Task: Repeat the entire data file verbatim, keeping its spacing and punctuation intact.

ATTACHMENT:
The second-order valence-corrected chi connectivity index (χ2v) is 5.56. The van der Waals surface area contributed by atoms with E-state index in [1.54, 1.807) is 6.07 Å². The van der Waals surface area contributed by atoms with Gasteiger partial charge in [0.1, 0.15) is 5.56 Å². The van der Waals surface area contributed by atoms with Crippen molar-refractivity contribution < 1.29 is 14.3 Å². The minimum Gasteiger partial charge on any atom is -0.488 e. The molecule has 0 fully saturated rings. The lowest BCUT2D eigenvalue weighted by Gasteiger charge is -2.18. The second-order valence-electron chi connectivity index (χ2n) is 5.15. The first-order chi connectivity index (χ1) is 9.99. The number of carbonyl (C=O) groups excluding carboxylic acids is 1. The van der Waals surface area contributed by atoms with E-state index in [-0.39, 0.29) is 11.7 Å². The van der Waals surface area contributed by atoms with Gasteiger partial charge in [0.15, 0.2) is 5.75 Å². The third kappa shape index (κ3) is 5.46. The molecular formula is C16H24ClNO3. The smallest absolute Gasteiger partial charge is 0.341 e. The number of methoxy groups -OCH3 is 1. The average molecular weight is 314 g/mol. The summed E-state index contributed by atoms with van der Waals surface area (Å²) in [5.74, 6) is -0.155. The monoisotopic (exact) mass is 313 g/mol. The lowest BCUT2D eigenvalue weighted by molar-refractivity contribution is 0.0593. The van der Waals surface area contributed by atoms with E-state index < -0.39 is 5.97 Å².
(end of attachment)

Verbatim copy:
The second-order valence-corrected chi connectivity index (χ2v) is 5.56. The van der Waals surface area contributed by atoms with E-state index in [1.54, 1.807) is 6.07 Å². The van der Waals surface area contributed by atoms with Gasteiger partial charge in [0.1, 0.15) is 5.56 Å². The van der Waals surface area contributed by atoms with Crippen molar-refractivity contribution < 1.29 is 14.3 Å². The minimum Gasteiger partial charge on any atom is -0.488 e. The molecule has 0 fully saturated rings. The lowest BCUT2D eigenvalue weighted by Gasteiger charge is -2.18. The second-order valence-electron chi connectivity index (χ2n) is 5.15. The first-order chi connectivity index (χ1) is 9.99. The number of carbonyl (C=O) groups excluding carboxylic acids is 1. The van der Waals surface area contributed by atoms with E-state index in [-0.39, 0.29) is 11.7 Å². The van der Waals surface area contributed by atoms with Gasteiger partial charge in [0.15, 0.2) is 5.75 Å². The third kappa shape index (κ3) is 5.46. The molecular formula is C16H24ClNO3. The smallest absolute Gasteiger partial charge is 0.341 e. The number of methoxy groups -OCH3 is 1. The average molecular weight is 314 g/mol. The summed E-state index contributed by atoms with van der Waals surface area (Å²) in [5.74, 6) is -0.155. The monoisotopic (exact) mass is 313 g/mol. The lowest BCUT2D eigenvalue weighted by molar-refractivity contribution is 0.0593. The van der Waals surface area contributed by atoms with E-state index < -0.39 is 5.97 Å².